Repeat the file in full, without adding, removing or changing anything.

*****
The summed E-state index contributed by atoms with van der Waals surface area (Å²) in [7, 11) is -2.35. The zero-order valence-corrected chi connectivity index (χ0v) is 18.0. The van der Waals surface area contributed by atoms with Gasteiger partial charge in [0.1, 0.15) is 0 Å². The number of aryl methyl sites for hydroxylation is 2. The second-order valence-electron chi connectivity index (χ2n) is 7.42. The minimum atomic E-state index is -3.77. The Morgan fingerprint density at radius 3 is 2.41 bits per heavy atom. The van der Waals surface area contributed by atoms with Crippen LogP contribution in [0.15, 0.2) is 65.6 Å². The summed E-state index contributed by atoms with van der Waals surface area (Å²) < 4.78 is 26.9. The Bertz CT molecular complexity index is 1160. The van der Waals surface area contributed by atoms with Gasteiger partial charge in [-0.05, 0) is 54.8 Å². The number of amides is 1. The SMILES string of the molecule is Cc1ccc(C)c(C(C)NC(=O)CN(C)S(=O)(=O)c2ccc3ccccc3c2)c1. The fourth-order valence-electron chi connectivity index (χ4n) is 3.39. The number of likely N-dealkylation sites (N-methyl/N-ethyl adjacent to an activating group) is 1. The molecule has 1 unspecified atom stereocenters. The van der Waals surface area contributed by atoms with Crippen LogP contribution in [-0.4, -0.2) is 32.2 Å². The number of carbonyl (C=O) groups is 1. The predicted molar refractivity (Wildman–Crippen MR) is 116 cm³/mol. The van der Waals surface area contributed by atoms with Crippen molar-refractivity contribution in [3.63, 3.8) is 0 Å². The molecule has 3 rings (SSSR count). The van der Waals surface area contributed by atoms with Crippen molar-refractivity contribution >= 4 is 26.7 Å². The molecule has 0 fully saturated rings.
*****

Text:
The summed E-state index contributed by atoms with van der Waals surface area (Å²) in [7, 11) is -2.35. The zero-order valence-corrected chi connectivity index (χ0v) is 18.0. The van der Waals surface area contributed by atoms with Gasteiger partial charge in [0.1, 0.15) is 0 Å². The number of aryl methyl sites for hydroxylation is 2. The second-order valence-electron chi connectivity index (χ2n) is 7.42. The minimum atomic E-state index is -3.77. The Morgan fingerprint density at radius 3 is 2.41 bits per heavy atom. The van der Waals surface area contributed by atoms with Crippen LogP contribution in [0.15, 0.2) is 65.6 Å². The summed E-state index contributed by atoms with van der Waals surface area (Å²) < 4.78 is 26.9. The Bertz CT molecular complexity index is 1160. The van der Waals surface area contributed by atoms with Gasteiger partial charge in [-0.05, 0) is 54.8 Å². The number of amides is 1. The SMILES string of the molecule is Cc1ccc(C)c(C(C)NC(=O)CN(C)S(=O)(=O)c2ccc3ccccc3c2)c1. The fourth-order valence-electron chi connectivity index (χ4n) is 3.39. The number of likely N-dealkylation sites (N-methyl/N-ethyl adjacent to an activating group) is 1. The molecule has 1 unspecified atom stereocenters. The van der Waals surface area contributed by atoms with Crippen LogP contribution in [-0.4, -0.2) is 32.2 Å². The number of carbonyl (C=O) groups is 1. The predicted molar refractivity (Wildman–Crippen MR) is 116 cm³/mol. The van der Waals surface area contributed by atoms with Crippen molar-refractivity contribution in [3.63, 3.8) is 0 Å². The molecule has 3 rings (SSSR count). The van der Waals surface area contributed by atoms with Crippen molar-refractivity contribution >= 4 is 26.7 Å². The molecule has 0 fully saturated rings.